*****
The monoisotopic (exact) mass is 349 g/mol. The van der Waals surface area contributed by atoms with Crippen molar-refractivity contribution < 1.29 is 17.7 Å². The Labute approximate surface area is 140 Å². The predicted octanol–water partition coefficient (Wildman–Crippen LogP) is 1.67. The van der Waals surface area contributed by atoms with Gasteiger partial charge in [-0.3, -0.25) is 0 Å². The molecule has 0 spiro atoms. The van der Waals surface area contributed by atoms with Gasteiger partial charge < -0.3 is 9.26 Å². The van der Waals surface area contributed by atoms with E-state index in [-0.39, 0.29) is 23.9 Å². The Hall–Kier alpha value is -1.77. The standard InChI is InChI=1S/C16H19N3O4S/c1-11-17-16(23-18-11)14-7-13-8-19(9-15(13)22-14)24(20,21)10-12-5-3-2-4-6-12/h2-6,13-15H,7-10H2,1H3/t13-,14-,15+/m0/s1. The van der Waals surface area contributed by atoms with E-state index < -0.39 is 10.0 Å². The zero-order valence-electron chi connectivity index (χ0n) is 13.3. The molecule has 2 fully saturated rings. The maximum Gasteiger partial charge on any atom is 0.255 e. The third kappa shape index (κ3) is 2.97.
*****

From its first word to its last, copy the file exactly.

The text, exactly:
The monoisotopic (exact) mass is 349 g/mol. The van der Waals surface area contributed by atoms with Crippen molar-refractivity contribution < 1.29 is 17.7 Å². The Labute approximate surface area is 140 Å². The predicted octanol–water partition coefficient (Wildman–Crippen LogP) is 1.67. The van der Waals surface area contributed by atoms with Gasteiger partial charge in [-0.3, -0.25) is 0 Å². The molecule has 0 spiro atoms. The van der Waals surface area contributed by atoms with Gasteiger partial charge < -0.3 is 9.26 Å². The van der Waals surface area contributed by atoms with E-state index in [-0.39, 0.29) is 23.9 Å². The Hall–Kier alpha value is -1.77. The standard InChI is InChI=1S/C16H19N3O4S/c1-11-17-16(23-18-11)14-7-13-8-19(9-15(13)22-14)24(20,21)10-12-5-3-2-4-6-12/h2-6,13-15H,7-10H2,1H3/t13-,14-,15+/m0/s1. The van der Waals surface area contributed by atoms with E-state index < -0.39 is 10.0 Å². The zero-order valence-electron chi connectivity index (χ0n) is 13.3. The molecule has 2 fully saturated rings. The maximum Gasteiger partial charge on any atom is 0.255 e. The third kappa shape index (κ3) is 2.97.